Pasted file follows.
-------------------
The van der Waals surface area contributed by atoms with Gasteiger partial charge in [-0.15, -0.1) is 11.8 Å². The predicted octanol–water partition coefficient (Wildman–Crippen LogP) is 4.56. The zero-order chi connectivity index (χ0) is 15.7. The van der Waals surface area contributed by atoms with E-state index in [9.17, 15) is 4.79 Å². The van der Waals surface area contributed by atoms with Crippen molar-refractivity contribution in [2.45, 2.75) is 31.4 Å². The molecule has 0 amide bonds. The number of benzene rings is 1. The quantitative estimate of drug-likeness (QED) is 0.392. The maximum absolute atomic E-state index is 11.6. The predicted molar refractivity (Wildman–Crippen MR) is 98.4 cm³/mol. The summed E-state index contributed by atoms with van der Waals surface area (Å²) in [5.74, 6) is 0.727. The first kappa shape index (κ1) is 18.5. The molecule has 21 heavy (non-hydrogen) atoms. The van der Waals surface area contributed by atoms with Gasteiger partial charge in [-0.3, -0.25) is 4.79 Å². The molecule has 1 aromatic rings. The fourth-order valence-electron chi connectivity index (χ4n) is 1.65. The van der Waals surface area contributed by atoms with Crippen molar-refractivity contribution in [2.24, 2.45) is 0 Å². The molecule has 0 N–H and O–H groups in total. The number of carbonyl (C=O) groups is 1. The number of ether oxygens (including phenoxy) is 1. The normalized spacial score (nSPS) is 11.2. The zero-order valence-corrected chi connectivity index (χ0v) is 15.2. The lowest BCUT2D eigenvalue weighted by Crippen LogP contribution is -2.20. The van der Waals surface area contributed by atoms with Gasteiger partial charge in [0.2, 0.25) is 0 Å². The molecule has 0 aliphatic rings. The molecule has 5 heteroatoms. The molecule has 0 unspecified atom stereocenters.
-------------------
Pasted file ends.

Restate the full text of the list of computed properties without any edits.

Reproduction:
The van der Waals surface area contributed by atoms with Gasteiger partial charge in [-0.15, -0.1) is 11.8 Å². The predicted octanol–water partition coefficient (Wildman–Crippen LogP) is 4.56. The zero-order chi connectivity index (χ0) is 15.7. The van der Waals surface area contributed by atoms with E-state index in [9.17, 15) is 4.79 Å². The van der Waals surface area contributed by atoms with Crippen molar-refractivity contribution in [2.45, 2.75) is 31.4 Å². The molecule has 0 amide bonds. The number of benzene rings is 1. The quantitative estimate of drug-likeness (QED) is 0.392. The maximum absolute atomic E-state index is 11.6. The predicted molar refractivity (Wildman–Crippen MR) is 98.4 cm³/mol. The summed E-state index contributed by atoms with van der Waals surface area (Å²) in [5.74, 6) is 0.727. The first kappa shape index (κ1) is 18.5. The molecule has 21 heavy (non-hydrogen) atoms. The van der Waals surface area contributed by atoms with Gasteiger partial charge in [-0.3, -0.25) is 4.79 Å². The molecule has 1 aromatic rings. The fourth-order valence-electron chi connectivity index (χ4n) is 1.65. The van der Waals surface area contributed by atoms with Crippen molar-refractivity contribution in [2.24, 2.45) is 0 Å². The molecule has 0 N–H and O–H groups in total. The number of carbonyl (C=O) groups is 1. The number of ether oxygens (including phenoxy) is 1. The normalized spacial score (nSPS) is 11.2. The zero-order valence-corrected chi connectivity index (χ0v) is 15.2. The lowest BCUT2D eigenvalue weighted by Crippen LogP contribution is -2.20. The van der Waals surface area contributed by atoms with Gasteiger partial charge in [0.2, 0.25) is 0 Å². The molecule has 0 aliphatic rings. The molecule has 5 heteroatoms. The molecule has 0 unspecified atom stereocenters.